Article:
With the rise of the savory, vegetable-based cocktails, local bartenders get creative.
The carrot juice in Cuba Libre’s Organic Garden Mojito lends it a splash of color and added appeal for health-conscious diners.
The Bloody Mary, the spicy tomato juice-based mainstay of brunches and mornings after, has long appealed to tipplers for the savory characteristics that make it conducive to pairings with bacon, omelets, and pancakes. But new veggie-laden cocktails—think beets, carrots, kale, and celery—are popping up all over the DC area, and they’re enticing enough to add to any meal or to enjoy on their own.
“A great cocktail is composed of a great aroma, a vibrant color, and a complex yet identifiable taste,” says Doug Abedje, a partner in the grilled cheese bar GCDC (1730 Pennsylvania Ave. NW, 202-393-4232). “Vegetables inherently add these qualities. There are a variety of ways that the intense flavors of a particular vegetable can be showcased by the right combination of spirits, bitters, syrups, and even garnishes…. It’s not uncommon now to see a bar menu with fennel syrup and carrot juice combined with locally distilled gin and a chef-driven pickled garnish.” Not to mention the unique texture that vegetables add due to their fiber.
Take the Gazpacho Tipple at The Fainting Goat (1330 U St. NW, 202-735-0344), which combines potato vodka, fino sherry, and gazpacho with a micro-arugula garnish. Last fall, bar manager Ken Curry mixed together puréed roasted butternut squash, Dolin dry and blanc vermouths, tarragon, and Prairie Organic vodka. “The vermouth shares some of the savory elements with squash, so the result is much more approachable than one might think,” Curry explains. “When I come up with an idea for a cocktail that includes a vegetable, it usually starts with something I enjoy eating.”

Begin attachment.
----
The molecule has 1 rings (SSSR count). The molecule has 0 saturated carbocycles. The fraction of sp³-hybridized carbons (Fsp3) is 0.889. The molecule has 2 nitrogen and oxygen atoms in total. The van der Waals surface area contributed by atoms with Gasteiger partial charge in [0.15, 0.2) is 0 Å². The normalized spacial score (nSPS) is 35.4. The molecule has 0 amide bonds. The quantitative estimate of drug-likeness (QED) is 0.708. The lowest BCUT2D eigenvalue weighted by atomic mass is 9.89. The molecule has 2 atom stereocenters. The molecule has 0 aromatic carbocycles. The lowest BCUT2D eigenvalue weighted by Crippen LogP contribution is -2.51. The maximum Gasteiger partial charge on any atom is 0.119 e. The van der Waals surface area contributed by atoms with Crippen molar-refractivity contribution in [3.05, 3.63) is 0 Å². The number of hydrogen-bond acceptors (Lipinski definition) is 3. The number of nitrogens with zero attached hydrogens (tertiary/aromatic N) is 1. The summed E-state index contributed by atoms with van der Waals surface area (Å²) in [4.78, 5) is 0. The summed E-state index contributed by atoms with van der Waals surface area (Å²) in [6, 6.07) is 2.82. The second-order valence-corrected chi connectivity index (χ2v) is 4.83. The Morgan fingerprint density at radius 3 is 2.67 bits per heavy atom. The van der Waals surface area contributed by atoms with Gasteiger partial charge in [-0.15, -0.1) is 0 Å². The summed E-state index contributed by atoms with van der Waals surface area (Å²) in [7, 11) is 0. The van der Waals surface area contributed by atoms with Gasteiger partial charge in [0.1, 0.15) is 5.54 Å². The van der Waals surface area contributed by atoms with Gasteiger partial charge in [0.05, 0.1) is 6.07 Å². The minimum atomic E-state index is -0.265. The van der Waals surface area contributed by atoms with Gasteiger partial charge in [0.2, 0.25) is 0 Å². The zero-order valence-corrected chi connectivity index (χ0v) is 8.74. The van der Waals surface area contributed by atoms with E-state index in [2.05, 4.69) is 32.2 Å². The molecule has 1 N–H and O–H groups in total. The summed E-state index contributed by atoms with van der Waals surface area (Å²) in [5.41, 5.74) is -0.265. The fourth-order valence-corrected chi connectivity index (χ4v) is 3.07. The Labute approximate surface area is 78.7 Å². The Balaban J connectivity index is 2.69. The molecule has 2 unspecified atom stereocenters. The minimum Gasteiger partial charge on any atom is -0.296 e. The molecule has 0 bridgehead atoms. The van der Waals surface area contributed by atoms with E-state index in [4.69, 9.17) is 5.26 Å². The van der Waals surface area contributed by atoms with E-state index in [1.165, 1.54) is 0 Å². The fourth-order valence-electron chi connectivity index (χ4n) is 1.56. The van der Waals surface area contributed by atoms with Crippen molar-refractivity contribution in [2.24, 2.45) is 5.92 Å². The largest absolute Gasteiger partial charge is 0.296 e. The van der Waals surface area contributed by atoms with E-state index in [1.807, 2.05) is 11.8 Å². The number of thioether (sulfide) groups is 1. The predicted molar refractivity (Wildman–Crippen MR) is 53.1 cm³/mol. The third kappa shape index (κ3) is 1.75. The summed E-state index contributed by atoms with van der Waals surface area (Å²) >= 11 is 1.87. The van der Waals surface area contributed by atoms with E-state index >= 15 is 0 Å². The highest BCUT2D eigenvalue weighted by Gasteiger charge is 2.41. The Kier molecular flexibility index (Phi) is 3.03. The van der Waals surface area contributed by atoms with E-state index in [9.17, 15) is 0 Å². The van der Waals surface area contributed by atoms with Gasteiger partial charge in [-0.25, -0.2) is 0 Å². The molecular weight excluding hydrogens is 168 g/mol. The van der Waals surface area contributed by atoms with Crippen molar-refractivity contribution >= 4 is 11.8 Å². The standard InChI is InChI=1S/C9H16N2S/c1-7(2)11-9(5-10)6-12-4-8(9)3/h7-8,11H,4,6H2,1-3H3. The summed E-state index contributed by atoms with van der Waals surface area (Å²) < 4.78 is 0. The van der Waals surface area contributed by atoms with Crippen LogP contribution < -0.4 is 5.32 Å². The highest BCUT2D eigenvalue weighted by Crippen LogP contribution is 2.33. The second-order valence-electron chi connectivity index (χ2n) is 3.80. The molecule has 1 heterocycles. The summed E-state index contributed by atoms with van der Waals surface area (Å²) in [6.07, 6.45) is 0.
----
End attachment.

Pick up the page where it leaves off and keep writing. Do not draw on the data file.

On the other hand, Cuba Libre (801 Ninth St. NW, Ste. A, 202-408-1600) dreamed up the Organic Garden Mojito, which blends organic rum, carrot juice, light agave nectar, lime juice, and basil, as a way to “appeal to the health-conscious, organic-eating, and overall adventurous guest,” says general manager Amnon Pick.
Keep the Beet in Thyme, at Poste Moderne Brasserie (555 Eighth St. NW, 202-783-6060), is a crowd-pleasing mixture of thyme-infused blanco tequila, fresh-roasted beet juice, lemon juice, simple syrup, and paprika, which creates an unlikely depth of flavor. “When you’re making a vegetable cocktail, you don’t want to go all savory,” advises James Nelson, former head bartender at Poste. “Beets are naturally sweet, which makes it easier to drink. The color is also very vibrant.”
While many District bartenders say that clear spirits—such as gin, Milagro blanco tequila, and vodka—are the easiest to mix with veggies, Adam Bernbach of 2 Birds 1 Stone (1800 14th St. NW, Lower Level) embraces the brown ones. His Brit Meaw is a mix of “lushly creamy,” house-made carrot soda and rye whiskey, which has harmonious vanilla, oak, and cinnamon notes. Hungry yet? Grab a drink.